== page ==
5. I’m curious as to what these funds are intended to pay for in the first place. Campuses are all but completely shut down, and nobody’s refunding any tuition. Wouldn’t that actually mean the schools are in better financial shape, or at least not suffering in any significant way? They’re keeping the tuition money, but providing fewer services to students. Maybe I’m not good at math, but if you keep the same income, but lower your expenses, doesn’t that reduce, not increase, your need for a handout?

    • Jeff, Jeff, Jeff. This is Congress we’re talking about. They’re buying votes and loyalty. With the taxpayers’ money. Who needs math to do that?

  6. Harvard’s greed is something new? I am old enough to remember the university grumbling when it had to sell off its holdings in apartheid South African kuggerands… “Money is money” was the basis of their argument. I also remember a Harvard magazine article a few years ago praising its investment counselors: both of whom made were awarded between $300 and $400 million as salary by Harvard — in a single year! Concern for students, my ass. All they really want are those naifs who still want that old Harvard cache’. But it’s getting thinner and thinner. Good. It’s been rotting for a long time now.

  7. Can I play Devil’s Advocate here? (Maybe just devil’s half-advocate.) I mean, I think it’s delicious that Harvard is getting a first hand experience in “political correctness”, “public shaming”, and “fake news” all in one fell swoop; but this is an Ethics site and the saying the truth should always be ethical.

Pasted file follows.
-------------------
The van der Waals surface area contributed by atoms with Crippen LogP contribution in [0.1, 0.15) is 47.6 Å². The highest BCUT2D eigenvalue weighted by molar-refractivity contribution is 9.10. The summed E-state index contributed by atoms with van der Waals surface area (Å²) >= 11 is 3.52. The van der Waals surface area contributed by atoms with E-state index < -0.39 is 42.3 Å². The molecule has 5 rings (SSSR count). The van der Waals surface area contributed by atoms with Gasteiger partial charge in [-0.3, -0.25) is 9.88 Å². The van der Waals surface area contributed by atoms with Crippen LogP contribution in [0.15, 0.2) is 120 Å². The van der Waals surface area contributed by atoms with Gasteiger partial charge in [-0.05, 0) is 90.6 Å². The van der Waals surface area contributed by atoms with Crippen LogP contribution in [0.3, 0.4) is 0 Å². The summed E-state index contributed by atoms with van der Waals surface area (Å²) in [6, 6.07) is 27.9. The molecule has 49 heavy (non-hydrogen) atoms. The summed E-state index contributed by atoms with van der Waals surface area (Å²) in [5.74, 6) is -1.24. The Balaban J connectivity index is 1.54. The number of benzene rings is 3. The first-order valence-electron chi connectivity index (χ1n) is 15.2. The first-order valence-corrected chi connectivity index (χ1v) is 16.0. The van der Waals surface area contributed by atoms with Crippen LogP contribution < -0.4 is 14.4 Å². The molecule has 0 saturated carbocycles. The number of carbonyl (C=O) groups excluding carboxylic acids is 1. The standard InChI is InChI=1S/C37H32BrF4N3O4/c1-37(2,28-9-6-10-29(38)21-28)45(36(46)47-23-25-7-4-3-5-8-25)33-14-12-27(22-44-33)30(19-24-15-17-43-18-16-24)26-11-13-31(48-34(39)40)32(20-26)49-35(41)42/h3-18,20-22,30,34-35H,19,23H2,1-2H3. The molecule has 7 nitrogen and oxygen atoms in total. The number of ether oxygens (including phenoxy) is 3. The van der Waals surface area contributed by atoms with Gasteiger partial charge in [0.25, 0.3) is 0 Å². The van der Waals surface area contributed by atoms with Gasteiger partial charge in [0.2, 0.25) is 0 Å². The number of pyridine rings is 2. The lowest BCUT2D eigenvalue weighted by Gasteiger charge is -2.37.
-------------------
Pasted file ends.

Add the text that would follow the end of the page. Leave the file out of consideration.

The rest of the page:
Harvard’s endowment is $38.3 billion, but what does that mean? Endowments are donations intended not for the donation to be “used” but for the donation to be “invested”. The investment grows and pays income distributions to the target recipient. Sure, Harvard has an endowment of $38.3 billion, but that generates an annual distribution of roughly $1.9 billion. That’s a distribution during “good times”. Any bets out there that the distribution might crater this year?

    Let’s assume it doesn’t. The $1.9 billion distribution is roughly 1/3rd of Harvard’s annual operating budget. That’s money that they were counting on, budgeted, and spent.

    The “fake news” comes into play when there’s an out sized focus on the principal balance of the endowment (like that could be tapped into, withdrawn, and spent) versus the annual income distribution of the endowment. It intentionally causes a mental disconnect in the reader to maximize outrage. However, even focusing on the distribution ignores the fact that the university was relying on the distribution as regular income.

    I prefer E2’s comment strategy above that focuses on irrational and exorbitant spending. I haven’t vetted the claim within the comment, but accepting it at face value, I would query whether the sums of the bonuses paid were reasonable. I’d attempt to do that by trying to understand if the sums went solely to individuals or to a whole firm and what resources were dedicated and expended to attain the investment goals. I could see employing an army of information researchers and strategists to complete game-theory scenarios on hundreds if not thousands of scenarios to achieve the best investment return in a gamble to attain a lofty goal. Conversely, I could see one investment manager getting lucky during “boom times” and unnecessarily collecting $300 million as an individual for no damn good reason.

    Suffice it to say, my over-arching thought here is that we should always consider the nuance in these stories, even if we agree with the end result. By diving into the nuance behind the sound-bite headline we acknowledge competing voices, we show our careful consideration, we educate by experience, and above all we are promoting these qualities because they are beneficial to society.

    Then we can make the determination that Harvard should have done this from the start and it’s too late to save face.